Monday, October 31, 2005


The Boston Red Sox and the Boston Globe conspired and drove Theo out of town. Whether or not they to do so or were just trying to keep Theo "in his place" is irrelevant. According to a piece by Michael Silverman in The Boston Herald, the Red Sox leaked some information to Dan "Shank" Shaughnessey. Shank used this information to compose what is essentially a propaganda piece for the Red Sox front office. Here is the column from Sunday's Globe

Right off the bat, Shank demonstrates his journalistic ineptitude:

The news conference should be at Fenway tomorrow afternoon. Halloween. No tricks. No boos. Look for the traditional handshake and jack-o-lantern smiles from Theo Epstein and Larry Lucchino. They'll say they look forward to many more years working together to bring championship baseball to Boston.

This, as we all know, never happened.

The unfortunate part of the entire episode is that a lot of inside stuff went public.

It is unfortunate. It is also unfortunate that Shaughnessey himself aided the Red Sox in allowing certain things to go public. This is such a hypocritical statement. Don't whine about something you helped others do.

Theo Epstein is a truly remarkable young man from a truly remarkable family. He would be a success in any field of his choice and Boston is fortunate that he set out to have a career in baseball. He got to the mountaintop faster than anyone in the history of the game and deserves to be paid accordingly. But he did not get there alone. And that's why he's not signed yet. That's why this has taken so long.

The Theo-Larry story is as old as the Bible. Mentor meets protege. Mentor teaches young person all he knows. Eventually, the prodigy is ready to make it on his own and no longer feels he needs the old man. That's what we've seen unfold on Yawkey Way, and that's why the Theo deal is not done yet.

Actually, I am reminded of a story in the Bible that mirrors this situation. When David, the guy who killed Goliath (New York Yankees, perhaps?) was beloved by everyone in the land of Israel for defeating the Philistines (winning the World Series) and bringing back the coveted Ark of the Covenant (World Series trophy), the King of Israel (Larry Luchino) was insanely jealous. Saul, David's predecessor on
the throne, even went so far as to nearly kill David in his sleep. Instead, Saul unpopularly appointed his son to be King. After the civil war that ensued, David was able to claim the throne. Saul was an envious old man who wasn't happy that David was getting so much praise for winning the war. It was Saul's war, but David had been the one who went out and won it. Instead of sharing in David's glory, Saul was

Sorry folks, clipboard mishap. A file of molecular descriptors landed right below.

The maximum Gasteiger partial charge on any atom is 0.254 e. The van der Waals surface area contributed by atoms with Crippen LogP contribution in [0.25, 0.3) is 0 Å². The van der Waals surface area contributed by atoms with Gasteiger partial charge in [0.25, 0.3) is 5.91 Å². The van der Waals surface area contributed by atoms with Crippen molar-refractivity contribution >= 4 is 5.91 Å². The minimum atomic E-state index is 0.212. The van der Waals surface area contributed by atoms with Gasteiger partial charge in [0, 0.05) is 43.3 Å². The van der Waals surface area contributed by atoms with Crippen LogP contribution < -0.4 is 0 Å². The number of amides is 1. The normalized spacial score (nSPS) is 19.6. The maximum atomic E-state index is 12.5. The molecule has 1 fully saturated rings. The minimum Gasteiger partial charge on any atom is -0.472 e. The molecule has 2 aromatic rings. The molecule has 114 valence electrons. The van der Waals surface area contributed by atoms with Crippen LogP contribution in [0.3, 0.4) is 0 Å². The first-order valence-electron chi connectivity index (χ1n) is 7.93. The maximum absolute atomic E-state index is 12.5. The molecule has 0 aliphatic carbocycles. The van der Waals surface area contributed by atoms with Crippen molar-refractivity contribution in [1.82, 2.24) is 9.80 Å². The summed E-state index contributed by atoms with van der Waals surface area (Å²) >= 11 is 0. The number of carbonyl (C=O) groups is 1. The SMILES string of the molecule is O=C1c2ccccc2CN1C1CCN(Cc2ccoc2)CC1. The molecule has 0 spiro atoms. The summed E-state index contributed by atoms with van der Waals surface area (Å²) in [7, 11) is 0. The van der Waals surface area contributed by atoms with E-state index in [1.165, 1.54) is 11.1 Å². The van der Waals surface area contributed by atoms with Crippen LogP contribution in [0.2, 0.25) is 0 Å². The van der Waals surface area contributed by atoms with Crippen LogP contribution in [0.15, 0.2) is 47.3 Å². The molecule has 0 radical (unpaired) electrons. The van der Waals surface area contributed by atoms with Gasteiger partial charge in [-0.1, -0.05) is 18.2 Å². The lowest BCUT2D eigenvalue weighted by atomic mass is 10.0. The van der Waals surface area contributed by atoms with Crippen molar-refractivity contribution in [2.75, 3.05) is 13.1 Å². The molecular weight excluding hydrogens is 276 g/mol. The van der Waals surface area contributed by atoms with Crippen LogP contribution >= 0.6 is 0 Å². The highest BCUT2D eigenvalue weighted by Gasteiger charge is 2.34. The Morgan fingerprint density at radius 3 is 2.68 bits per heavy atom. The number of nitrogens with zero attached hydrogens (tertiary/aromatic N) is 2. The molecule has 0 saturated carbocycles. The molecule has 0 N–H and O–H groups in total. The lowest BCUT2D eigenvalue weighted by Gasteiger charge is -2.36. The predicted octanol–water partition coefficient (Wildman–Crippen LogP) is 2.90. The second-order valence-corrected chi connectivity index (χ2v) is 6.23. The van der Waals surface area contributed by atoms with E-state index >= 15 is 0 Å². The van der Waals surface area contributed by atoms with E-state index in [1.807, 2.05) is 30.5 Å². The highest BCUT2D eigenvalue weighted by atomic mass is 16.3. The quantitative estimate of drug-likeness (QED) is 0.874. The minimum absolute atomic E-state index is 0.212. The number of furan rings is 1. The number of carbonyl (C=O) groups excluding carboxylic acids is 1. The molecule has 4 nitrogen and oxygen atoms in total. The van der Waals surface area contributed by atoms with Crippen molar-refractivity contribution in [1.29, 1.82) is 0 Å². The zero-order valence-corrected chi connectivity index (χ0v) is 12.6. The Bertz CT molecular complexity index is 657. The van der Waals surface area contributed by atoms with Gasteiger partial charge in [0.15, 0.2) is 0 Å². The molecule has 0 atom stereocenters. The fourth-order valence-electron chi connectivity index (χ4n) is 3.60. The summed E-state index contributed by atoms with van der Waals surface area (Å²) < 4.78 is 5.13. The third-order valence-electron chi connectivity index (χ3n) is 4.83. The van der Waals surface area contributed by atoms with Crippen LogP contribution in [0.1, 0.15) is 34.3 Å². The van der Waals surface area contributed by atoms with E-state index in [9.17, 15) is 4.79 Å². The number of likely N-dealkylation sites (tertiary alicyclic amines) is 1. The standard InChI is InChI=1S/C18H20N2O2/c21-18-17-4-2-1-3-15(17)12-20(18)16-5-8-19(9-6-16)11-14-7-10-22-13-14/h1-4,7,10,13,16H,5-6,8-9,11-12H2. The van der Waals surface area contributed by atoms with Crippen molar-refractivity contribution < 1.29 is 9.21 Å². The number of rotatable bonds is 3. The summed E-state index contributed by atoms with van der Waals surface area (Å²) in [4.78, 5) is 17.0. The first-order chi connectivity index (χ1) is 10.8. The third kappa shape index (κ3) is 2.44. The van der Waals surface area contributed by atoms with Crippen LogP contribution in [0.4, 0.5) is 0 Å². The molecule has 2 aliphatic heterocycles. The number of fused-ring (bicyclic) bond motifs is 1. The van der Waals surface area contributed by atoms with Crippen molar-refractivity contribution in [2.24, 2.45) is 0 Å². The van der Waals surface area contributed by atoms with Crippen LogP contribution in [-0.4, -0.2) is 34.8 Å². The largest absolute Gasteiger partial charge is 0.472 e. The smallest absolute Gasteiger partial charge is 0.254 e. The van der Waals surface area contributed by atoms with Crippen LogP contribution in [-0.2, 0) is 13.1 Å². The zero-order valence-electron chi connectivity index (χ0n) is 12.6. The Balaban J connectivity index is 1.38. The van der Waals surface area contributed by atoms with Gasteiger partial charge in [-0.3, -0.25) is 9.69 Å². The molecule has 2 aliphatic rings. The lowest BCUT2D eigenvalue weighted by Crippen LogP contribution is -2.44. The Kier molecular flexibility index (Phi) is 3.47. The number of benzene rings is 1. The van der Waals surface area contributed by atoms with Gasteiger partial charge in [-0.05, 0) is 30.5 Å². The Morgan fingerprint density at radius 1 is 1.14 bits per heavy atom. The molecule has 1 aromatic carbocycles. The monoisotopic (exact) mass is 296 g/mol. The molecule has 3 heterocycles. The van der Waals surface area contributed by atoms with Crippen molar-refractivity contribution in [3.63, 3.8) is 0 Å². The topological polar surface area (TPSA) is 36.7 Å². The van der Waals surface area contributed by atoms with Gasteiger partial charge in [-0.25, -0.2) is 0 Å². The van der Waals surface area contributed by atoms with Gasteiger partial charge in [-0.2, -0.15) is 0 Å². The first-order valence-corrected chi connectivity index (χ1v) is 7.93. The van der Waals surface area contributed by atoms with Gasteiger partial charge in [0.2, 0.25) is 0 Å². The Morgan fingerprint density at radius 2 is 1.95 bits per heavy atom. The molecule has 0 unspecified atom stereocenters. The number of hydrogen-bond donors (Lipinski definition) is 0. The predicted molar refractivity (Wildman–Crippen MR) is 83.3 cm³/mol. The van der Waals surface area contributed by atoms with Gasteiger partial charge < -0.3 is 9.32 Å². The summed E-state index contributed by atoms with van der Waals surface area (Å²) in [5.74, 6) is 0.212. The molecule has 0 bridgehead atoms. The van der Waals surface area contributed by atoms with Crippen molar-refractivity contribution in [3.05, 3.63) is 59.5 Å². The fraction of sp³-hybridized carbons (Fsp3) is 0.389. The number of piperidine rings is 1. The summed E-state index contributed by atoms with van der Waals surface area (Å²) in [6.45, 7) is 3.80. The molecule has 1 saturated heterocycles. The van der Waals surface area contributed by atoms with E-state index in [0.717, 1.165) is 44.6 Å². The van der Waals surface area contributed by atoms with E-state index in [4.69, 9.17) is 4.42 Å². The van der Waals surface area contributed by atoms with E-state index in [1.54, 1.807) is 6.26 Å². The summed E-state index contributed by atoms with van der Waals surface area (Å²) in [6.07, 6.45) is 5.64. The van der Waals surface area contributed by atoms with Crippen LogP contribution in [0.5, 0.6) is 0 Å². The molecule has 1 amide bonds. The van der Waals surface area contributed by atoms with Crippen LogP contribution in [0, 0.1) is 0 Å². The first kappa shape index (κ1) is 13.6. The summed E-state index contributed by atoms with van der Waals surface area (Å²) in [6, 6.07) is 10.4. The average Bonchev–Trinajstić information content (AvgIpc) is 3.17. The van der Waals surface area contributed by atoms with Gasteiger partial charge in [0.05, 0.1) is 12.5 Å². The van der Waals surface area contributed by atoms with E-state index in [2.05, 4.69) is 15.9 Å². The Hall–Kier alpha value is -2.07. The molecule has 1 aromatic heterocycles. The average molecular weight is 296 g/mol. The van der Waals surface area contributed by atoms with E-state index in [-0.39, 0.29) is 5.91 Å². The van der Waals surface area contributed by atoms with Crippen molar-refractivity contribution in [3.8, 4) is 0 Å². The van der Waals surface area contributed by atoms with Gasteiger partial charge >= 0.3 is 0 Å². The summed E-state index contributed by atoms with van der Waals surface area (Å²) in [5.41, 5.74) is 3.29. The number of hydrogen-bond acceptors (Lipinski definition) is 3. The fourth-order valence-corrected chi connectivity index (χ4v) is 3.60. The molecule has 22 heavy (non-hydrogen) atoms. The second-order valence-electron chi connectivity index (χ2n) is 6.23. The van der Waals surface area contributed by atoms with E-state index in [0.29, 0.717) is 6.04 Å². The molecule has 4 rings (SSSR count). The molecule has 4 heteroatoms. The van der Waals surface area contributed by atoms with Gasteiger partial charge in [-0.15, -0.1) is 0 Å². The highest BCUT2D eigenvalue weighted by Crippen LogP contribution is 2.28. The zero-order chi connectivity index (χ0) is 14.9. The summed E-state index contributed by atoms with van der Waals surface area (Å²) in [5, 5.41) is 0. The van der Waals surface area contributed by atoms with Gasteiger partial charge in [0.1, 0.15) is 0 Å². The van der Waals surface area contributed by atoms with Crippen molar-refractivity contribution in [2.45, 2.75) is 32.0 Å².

consumed by jealousy and turned against David. This is exactly what happened in the relationship between Theo Epstein and Larry Luchino. Theo got the accolades for conquering baseball while Larry sat in his office like some miser trying to figure out how much he could charge people to sit in the 3rd row behind home plate and asking himself "How come I'm not getting all the credit? Without me, Theo would be nothing."

Larry taught Theo too well and now he is looking in the mirror as he tries to hammer out a deal with the GM he made in his own image. Both are merely doing what they are trained to do. In Theo's case, he's doing what Larry trained him to do.

Apparently, Larry Luchino is the ONLY person responsible for Theo Epstein's success. The professors at Yale, Theo's parents, his mentors throughout the years, the intelligent baseball people whom he surrounds himself with, and Theo Epstein himself are not repsonsible for Theo's metioric rise from intern to GM of a World Series Champion.

What is alarming -- for the future of the Sox franchise -- is Theo's sudden need to distance himself from those who helped him rise to his position of power. Lucchino and Dr. Charles Steinberg are a pair of Red Sox executives who ''discovered" Theo when he was a student at Yale. They picked him out of thousands of wannabe interns. They hired him in Baltimore and then took him to San Diego with them. They held his hand and drove him places during his Wonder Years. They urged him to get his law degree. And when they set up stakes at Fenway Park, they fought vigorously to bring him home. A year later, when Billy Beane got cold feet, Lucchino turned to 28-year-old Theo and made him the (then) youngest GM in the history of baseball.

Wouldn't you want to distance yourself from a group of overbearing men who didn't praise you for what you did? What if all they did was take responsibility for everything good you ever accomplished? I have a Professor at my college who is urging me to go to law school. If I do and become succesful, will she take responsibility for my success? She can claim success in guiding me towards it, but any success would be mine, as would any failure. That's what life is. People point you in directions and then leave the rest to you. Shank, Luchino, and the Red Sox organization fail to comprehend this. Yes, Theo was helped along the path to success, but he had to do most of the walking.